Food for the Soul
Today Jin Schnitzler, RN, and Chef Stephen Manno, Director of Dining Services in Glenview, share their story of how they worked as a team to help a patient and his wife experience a day of joy in hospice – all through the simple comfort of food. The duo is part of the team at our Marshak Family Hospice CareCenter in Glenview and both help spread the JourneyCare philosophy of treating the whole patient: body, mind and spirit.
Jin: When our patient arrived he could not swallow and had medical devices for nourishment. But he wanted to experience food, even if it was just to chew. So I got to talking with him and asked about his favorite food.
He said he loved lobster, because he and his wife had a tradition of sharing lobster dinners during their anniversary each year. That’s when Stephen and I collaborated to make a lobster dinner for both of them – with china, a linen-covered cart and a beautiful rose centerpiece – and we aimed to time it around when his wife would visit.
Stephen: When I brought the meal in, it was so meaningful for the couple. The food was the catalyst for them to share a special moment together, and to spark memories that took him back to all of those romantic dinners with his wife.
But it’s also important to know that the Certified Nursing Assistants are the backbone of what we do here in the CareCenter. In this case, it was them who ensured that our patient was eating correctly for his physical condition. So they make it easy for us to look like rock stars, but the kudos really should go to them.
Jin: Our patient died a few days later and it was such a privilege to create that special moment for him and his wife.
Like the experience with this couple, food plays such a special role for so many people we serve. I’m Korean and, for us, food is love. Some cultures have a special sick food – the kind that makes you warm all over. In Korea it’s a rice dish that is cooked extra-long and blended with a bit of soy sauce and sesame oil.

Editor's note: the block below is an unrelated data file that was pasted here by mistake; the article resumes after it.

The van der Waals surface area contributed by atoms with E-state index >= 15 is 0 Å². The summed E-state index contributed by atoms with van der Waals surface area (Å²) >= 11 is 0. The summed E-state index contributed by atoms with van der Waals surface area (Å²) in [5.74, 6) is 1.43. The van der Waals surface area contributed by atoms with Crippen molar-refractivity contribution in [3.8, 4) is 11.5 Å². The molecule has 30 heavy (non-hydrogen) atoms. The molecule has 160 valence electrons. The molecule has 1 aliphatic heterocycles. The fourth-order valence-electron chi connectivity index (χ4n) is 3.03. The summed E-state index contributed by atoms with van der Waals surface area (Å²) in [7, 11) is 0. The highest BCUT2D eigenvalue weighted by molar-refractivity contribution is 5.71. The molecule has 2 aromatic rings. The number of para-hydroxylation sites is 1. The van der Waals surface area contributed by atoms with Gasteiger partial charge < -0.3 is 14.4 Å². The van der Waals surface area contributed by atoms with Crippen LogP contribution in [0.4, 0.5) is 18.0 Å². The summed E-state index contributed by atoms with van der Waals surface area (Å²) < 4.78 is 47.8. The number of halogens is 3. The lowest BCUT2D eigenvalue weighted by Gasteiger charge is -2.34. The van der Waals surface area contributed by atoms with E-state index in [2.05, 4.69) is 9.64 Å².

This special food allowed us to help another patient, too. She was Korean and we got to talking about the rice dish of our shared culture. She shared that she wished she could have it one more time. So I spoke with Stephen and he figured out how to cook it that very same day. It was food for her soul and that day was one of the most rewarding experiences I have had.
Stephen: On a personal level, I make it a point to meet every single patient, family and guest that comes in – just so they know we are here. Because the moment they walk through our doors, it’s crisis mode for them. So we want them to feel cared for, we don’t want them to have to worry about running out for food, since so many families want to stay.
Even if it’s just soup, sometimes that brings them comfort. Food is not just a reason to eat. Sometimes people like having it around for the smell, or just to see it. Maybe you’ll have a patient catch the smell of a cheeseburger and reminisce “Oh, that was my Mom’s favorite thing.”
When I first meet patients, I have a conversation about food. And then it snowballs into a million different directions, like, “Oh my mom loves this.” It’s therapeutic.
I had one patient who we talked on and on about cooking and – when she died – she had left a box in her room with all of her favorite recipes. I tried to return it to her children, telling him it’s their family’s history, and they told me “No, she wanted you to have that.”
That is how much food can move people and help them feel joy. So when people come through our doors, we don’t know if they will be with us for weeks, days or even hours. But food can often be a way to start helping them in that moment.